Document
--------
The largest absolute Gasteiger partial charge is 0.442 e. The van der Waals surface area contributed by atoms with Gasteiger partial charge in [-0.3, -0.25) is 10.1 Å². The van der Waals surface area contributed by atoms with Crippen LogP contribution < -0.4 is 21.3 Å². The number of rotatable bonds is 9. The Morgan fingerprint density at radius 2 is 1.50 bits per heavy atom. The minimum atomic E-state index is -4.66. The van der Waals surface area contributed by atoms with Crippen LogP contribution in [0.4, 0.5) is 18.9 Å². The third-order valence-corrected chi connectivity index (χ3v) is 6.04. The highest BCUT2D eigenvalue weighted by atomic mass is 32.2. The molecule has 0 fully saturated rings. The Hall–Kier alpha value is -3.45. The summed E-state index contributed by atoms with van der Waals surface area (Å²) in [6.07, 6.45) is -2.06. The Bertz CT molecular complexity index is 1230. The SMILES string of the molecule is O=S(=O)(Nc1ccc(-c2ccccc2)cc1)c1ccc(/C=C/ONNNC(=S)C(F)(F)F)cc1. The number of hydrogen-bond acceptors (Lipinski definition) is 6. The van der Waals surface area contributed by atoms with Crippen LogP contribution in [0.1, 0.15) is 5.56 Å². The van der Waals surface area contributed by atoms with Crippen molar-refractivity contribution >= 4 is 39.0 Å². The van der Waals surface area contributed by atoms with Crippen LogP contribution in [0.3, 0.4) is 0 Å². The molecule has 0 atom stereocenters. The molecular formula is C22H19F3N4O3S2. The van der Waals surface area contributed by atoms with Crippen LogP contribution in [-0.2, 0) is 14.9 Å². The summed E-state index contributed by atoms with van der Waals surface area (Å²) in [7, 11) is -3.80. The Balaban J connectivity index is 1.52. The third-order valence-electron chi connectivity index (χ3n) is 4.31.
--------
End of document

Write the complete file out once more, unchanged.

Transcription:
The largest absolute Gasteiger partial charge is 0.442 e. The van der Waals surface area contributed by atoms with Gasteiger partial charge in [-0.3, -0.25) is 10.1 Å². The van der Waals surface area contributed by atoms with Crippen LogP contribution < -0.4 is 21.3 Å². The number of rotatable bonds is 9. The Morgan fingerprint density at radius 2 is 1.50 bits per heavy atom. The minimum atomic E-state index is -4.66. The van der Waals surface area contributed by atoms with Crippen LogP contribution in [0.4, 0.5) is 18.9 Å². The third-order valence-corrected chi connectivity index (χ3v) is 6.04. The highest BCUT2D eigenvalue weighted by atomic mass is 32.2. The molecule has 0 fully saturated rings. The Hall–Kier alpha value is -3.45. The summed E-state index contributed by atoms with van der Waals surface area (Å²) in [6.07, 6.45) is -2.06. The Bertz CT molecular complexity index is 1230. The SMILES string of the molecule is O=S(=O)(Nc1ccc(-c2ccccc2)cc1)c1ccc(/C=C/ONNNC(=S)C(F)(F)F)cc1. The number of hydrogen-bond acceptors (Lipinski definition) is 6. The van der Waals surface area contributed by atoms with Crippen LogP contribution in [0.1, 0.15) is 5.56 Å². The van der Waals surface area contributed by atoms with Crippen molar-refractivity contribution >= 4 is 39.0 Å². The van der Waals surface area contributed by atoms with Crippen LogP contribution in [0.3, 0.4) is 0 Å². The molecule has 0 atom stereocenters. The molecular formula is C22H19F3N4O3S2. The van der Waals surface area contributed by atoms with Crippen LogP contribution in [-0.2, 0) is 14.9 Å². The summed E-state index contributed by atoms with van der Waals surface area (Å²) in [7, 11) is -3.80. The Balaban J connectivity index is 1.52. The third-order valence-electron chi connectivity index (χ3n) is 4.31.